Riding

Roping a Cow in Versatility Ranch Horse, Part 1

When learning to rope a cow from horseback, it’s best to begin on the ground with a still target and practice, practice, practice.

The American Quarter Horse Journal

Training your cow horse for roping can be challenging, but these tips should help ease the transition. Journal photo.

Roping and stopping a cow is part of nearly all ranch horse competitions, including AQHA Versatility Ranch Horse competition. But for those who haven’t been roping all their life, roping a cow in competition is a daunting, if not seemingly impossible, feat. However, successful Versatility Ranch Horse exhibitor and trainer Lavert Avent says it’s doable for anyone who is willing to work at it.

From the Ground Up

Lavert says it’s best to start on the ground: “I don’t think there’s a person around that doesn’t need to rope the dummy.” Using the right rope and dummy is important. The first tip? Don’t use a brand-new rope, Lavert says.

“A lot of people go buy a brand-new rope, and that’s the last thing they need,” Lavert says. “Go find a team roper or rancher that’s got a worn-out rope, and that’s what beginners need to rope with. They’ll think it’s terrible because it has no life to it, but when they throw it, it’s not going to hit and bounce right back to them. Brand-new ropes will bounce everywhere.”

Lavert suggests a larger diameter rope that has a little more weight. Sure, it might make your arm tired quicker, but it’s going to stay where it’s thrown.

“Get a full 3/8-inch or 7/16-inch scant rope that has got some weight to it,” Lavert says. He prefers extra-soft nylon, but many ropers use poly ropes. He also avoids any rope longer than 30 feet.

“If you can’t rope well, anything longer is just going to cause trouble,” Lavert says. “To me, two to three coils in my hand is enough. More than that is just more you’ve got to hang on to and figure out. A lot of people say longer ropes are more to hang on to if you miss your dally. Well, I would say ‘Learn how to dally.’ It’s preference, but longer ropes can just get in the way.”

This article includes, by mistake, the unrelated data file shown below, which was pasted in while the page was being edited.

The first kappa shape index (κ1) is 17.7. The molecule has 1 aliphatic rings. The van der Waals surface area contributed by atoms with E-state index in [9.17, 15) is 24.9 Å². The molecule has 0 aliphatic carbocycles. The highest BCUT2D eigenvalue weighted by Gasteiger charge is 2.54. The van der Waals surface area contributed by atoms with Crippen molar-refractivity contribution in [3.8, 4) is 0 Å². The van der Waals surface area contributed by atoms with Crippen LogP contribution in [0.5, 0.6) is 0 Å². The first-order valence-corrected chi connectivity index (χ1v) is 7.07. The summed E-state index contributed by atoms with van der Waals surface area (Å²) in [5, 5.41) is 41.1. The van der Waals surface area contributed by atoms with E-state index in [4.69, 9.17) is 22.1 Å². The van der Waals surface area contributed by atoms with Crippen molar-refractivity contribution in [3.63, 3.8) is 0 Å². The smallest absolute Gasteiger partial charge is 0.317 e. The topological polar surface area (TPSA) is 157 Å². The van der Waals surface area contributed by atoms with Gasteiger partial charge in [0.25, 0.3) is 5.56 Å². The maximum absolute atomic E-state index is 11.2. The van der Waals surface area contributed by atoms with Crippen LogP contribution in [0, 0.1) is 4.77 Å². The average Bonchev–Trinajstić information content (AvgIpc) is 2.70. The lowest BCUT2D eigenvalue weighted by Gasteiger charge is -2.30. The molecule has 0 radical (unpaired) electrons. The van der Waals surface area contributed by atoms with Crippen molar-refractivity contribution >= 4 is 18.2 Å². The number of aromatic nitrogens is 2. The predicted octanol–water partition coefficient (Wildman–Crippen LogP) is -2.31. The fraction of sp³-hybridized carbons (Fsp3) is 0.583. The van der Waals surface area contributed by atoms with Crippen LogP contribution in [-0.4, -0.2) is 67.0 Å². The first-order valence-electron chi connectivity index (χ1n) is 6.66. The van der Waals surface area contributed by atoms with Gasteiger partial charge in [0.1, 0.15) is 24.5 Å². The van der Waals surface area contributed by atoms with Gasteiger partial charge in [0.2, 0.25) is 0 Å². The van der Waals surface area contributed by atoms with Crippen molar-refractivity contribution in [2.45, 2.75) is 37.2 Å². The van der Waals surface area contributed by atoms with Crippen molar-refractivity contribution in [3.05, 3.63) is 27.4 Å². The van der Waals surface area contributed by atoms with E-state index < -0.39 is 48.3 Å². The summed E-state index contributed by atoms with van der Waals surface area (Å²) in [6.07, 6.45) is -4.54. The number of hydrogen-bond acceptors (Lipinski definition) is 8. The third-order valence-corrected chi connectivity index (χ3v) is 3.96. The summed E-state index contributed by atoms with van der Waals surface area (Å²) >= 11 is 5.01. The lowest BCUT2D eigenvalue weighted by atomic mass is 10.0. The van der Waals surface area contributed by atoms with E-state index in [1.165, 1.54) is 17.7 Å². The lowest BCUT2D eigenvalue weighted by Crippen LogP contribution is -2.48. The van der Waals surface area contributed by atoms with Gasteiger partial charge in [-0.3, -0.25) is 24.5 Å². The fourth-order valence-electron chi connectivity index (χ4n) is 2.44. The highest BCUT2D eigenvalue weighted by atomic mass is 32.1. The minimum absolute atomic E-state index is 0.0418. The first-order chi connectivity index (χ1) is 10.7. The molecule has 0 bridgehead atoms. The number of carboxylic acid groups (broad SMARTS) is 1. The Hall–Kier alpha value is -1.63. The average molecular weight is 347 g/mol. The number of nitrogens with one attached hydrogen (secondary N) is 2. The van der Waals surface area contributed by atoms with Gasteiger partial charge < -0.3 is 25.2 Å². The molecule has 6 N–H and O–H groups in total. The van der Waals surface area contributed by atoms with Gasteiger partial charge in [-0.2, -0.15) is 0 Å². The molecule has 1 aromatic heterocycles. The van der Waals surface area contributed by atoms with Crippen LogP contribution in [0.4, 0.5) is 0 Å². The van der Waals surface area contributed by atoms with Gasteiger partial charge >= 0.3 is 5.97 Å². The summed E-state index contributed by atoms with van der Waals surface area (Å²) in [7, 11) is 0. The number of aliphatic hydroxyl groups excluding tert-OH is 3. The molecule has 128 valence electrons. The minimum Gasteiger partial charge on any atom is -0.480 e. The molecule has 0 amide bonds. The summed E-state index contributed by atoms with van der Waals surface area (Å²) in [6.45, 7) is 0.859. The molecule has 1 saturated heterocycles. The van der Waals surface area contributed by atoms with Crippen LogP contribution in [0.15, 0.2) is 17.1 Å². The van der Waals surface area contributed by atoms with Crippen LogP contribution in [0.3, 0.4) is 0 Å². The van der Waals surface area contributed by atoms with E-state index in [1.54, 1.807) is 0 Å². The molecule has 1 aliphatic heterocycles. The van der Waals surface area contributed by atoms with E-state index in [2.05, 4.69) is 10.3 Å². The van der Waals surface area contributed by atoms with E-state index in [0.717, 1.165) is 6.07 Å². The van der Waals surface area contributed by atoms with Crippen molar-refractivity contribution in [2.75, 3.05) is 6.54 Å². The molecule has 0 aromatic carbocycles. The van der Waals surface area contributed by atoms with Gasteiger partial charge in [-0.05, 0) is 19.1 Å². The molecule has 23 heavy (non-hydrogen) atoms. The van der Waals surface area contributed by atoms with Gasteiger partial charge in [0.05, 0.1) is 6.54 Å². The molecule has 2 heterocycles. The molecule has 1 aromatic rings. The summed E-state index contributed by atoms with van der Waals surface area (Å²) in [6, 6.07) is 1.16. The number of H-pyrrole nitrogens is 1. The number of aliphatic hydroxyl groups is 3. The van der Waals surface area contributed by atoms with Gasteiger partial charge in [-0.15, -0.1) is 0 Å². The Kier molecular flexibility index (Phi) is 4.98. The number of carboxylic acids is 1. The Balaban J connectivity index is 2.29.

The type of dummy can also make a difference, Lavert says. He prefers to simply use a bale of hay. Many people use a bale of hay with a plastic calf head stuck in it.

“I don’t like to use a head,” Lavert says. “A lot of people will stick that head in where it’s sticking nearly straight up and down; well, there are not very many cattle that run with their heads straight up in the air. If you are going to use a calf dummy head, stick it straight in from the end.”

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Regardless, just roping a bale of hay works well, Lavert says, and most people who have horses have a bale of hay around. He recommends putting a marker, like a stick, or piece of tape, about a foot and a half from the end of the bale. This creates a target, designed to replicate where the shoulder of the calf would be.

“That’s your target,” Lavert says. “When you throw it, watch where the hondo hits, and see if it hits where you’re aiming. The hondo should hit the piece of tape or target you are using, then the tip of the rope ought to hit the ground in front of the bale as it comes across.”